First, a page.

Archive for OCR
St. Elizabeth’s Medical Center in Boston has agreed to a corrective action plan and civil fine of $218,400 with OCR to address deficiencies in its HIPAA compliance program following employee practices at the hospital that exposed ePHI on more than 1,000 patients.
OCR initially received a complaint in November 2012 that hospital employees were allegedly storing patient records containing PHI in an unsecure online document sharing application without analyzing the risks of doing so, according to a July 8 resolution agreement between OCR and St. Elizabeth’s. Those documents contained the ePHI of at least 498 patients.
The New York Giants reportedly didn’t even know their defensive-end Jason Pierre-Paul had one of his fingers amputated before his medical charts appeared in news reports July 8, but that’s a story for another audience.
ESPN reporter Adam Schefter isn’t in trouble for posting a picture on Twitter of what looks like Pierre-Paul’s medical chart—journalists aren’t covered by HIPAA—but staff members at Jackson Memorial Hospital in Miami and the hospital itself could be facing some stiff sanctions for releasing the records to a reporter.
Deven McGraw, a well-known health data privacy expert and federal legal advisor, just joined the HHS Office for Civil Rights on June 29. She takes over as deputy director of health information privacy and will head up the agency’s HIPAA policy and enforcement efforts.
OCR announced the appointment earlier in June. McGraw comes to OCR from Manatt, Phelps & Phillips, LLP, where she was a partner and co-chair of the law firm’s privacy and data security practice. The firm has offices in California, New York, Washington, D.C., and Mexico.
McGraw also served as the director of the Health Privacy Project at the Center for Democracy & Technology and the chief operating officer at the National Partnership for Women & Families, both of which are located in Washington, D.C.
The HHS Office for Civil Rights (OCR) entered into a $125,000 resolution agreement March 15 with Cornell Prescription Pharmacy (CCP) in Denver for HIPAA violations.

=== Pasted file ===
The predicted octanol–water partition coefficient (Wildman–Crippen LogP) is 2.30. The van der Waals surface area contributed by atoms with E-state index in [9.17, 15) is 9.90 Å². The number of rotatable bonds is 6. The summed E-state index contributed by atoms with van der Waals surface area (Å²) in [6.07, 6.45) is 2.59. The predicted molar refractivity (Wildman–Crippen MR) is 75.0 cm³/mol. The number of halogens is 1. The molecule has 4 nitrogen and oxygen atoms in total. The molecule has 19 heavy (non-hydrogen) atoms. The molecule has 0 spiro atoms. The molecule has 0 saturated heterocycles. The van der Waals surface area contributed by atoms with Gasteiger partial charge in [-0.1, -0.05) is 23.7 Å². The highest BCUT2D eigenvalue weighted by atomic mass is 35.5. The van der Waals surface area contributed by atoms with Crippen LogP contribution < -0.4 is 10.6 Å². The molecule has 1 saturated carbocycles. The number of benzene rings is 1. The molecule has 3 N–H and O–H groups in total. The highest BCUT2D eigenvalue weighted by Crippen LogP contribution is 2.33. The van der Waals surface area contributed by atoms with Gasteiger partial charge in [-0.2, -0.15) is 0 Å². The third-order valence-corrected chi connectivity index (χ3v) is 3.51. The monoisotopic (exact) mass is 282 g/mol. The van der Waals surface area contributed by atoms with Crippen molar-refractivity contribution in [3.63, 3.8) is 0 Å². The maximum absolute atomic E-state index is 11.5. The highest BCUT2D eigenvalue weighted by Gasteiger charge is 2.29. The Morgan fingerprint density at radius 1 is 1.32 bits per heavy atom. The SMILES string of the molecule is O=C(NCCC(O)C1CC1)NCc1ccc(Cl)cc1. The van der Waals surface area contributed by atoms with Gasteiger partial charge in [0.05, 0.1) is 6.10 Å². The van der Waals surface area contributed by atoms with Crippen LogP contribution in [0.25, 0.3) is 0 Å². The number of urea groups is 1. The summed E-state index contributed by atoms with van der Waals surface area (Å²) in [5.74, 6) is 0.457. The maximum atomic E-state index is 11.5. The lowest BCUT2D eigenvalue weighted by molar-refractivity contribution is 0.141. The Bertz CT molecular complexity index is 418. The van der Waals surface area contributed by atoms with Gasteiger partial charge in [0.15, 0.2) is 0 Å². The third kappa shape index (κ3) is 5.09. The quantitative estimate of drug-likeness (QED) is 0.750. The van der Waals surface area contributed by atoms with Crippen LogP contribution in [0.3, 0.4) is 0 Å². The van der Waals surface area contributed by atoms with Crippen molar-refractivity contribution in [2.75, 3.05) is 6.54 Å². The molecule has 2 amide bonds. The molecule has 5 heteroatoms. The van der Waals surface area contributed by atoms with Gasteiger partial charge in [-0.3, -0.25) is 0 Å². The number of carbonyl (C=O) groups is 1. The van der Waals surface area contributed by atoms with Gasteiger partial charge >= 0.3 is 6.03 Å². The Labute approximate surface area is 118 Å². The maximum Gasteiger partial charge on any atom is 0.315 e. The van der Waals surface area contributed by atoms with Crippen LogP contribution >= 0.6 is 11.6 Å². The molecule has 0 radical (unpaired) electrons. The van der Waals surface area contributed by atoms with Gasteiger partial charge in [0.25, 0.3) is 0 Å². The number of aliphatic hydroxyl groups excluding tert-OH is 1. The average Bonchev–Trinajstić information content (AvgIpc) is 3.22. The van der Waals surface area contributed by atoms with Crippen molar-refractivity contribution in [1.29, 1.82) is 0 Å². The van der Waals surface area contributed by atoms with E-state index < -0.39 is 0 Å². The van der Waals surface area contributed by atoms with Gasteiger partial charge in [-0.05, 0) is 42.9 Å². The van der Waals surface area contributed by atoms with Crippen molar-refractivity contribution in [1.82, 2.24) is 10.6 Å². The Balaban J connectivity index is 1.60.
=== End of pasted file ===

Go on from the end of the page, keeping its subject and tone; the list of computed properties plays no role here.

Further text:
OCR received a media report January 11, 2012, indicating that CCP disposed of PHI in a publicly accessible dumpster. OCR began investigating CCP January 13, 2012, and notified the covered entity of the investigation February 27, 2012. The resolution agreement states that CCP failed to do the following:
- Reasonably safeguard PHI
- Implement written policies and procedures for compliance with the HIPAA Privacy Rule
- Provide and document HIPAA Privacy Rule training for workforce members since the compliance date of the rule
In addition to agreeing to the civil monetary penalty, CCP also agreed to do the following as part of the resolution agreement with OCR:
- Develop, maintain, and revise written policies and procedures to comply with federal privacy standards
- Provide copies of policies and procedures to OCR for review and approval
- Adopt and implement policies and procedures within 30 days of OCR approval
- Distribute policies and procedures to workforce members within 30 days of OCR approval
- Require workforce members to sign policies and procedures indicating that they have read, understand, and will abide by them
- Assess, update, and revise policies and procedures annually
- Restrict workforce members from the use or disclosure of PHI if they have not signed the policies and procedures
- Train workforce members on the new policies and procedures within 30 days of implementation
- Notify HHS/OCR of any future reportable breaches within 30 days of conducting an internal investigation
OCR Director Jocelyn Samuels recently stated that audit procedures for phase two HIPAA audits have yet to be finalized, delaying the start date of the audits, according to lexology.com. OCR originally planned to begin phase two audits in fall 2014.
Unlike phase one, the second phase of HIPAA privacy, security, and breach notification audits will likely be desk-based, which means OCR will not conduct on-site audits of covered entities (CE) and business associates (BA) unless resources are available. OCR representatives confirmed during a panel at the 2014 AHIMA Convention and Exhibit September 30, 2014, that the agency had begun its process of randomly selecting CE for the next round of audits, but had not sent notifications to facilities yet. At minimum, it will include large and small hospitals, dental practices, health insurance companies, and health plans in its pool of organizations that may be selected for an audit. BA audits are expected to begin after CE audits are underway, according to the panel.
Visit the OCR audit program website for the latest on HIPAA audits.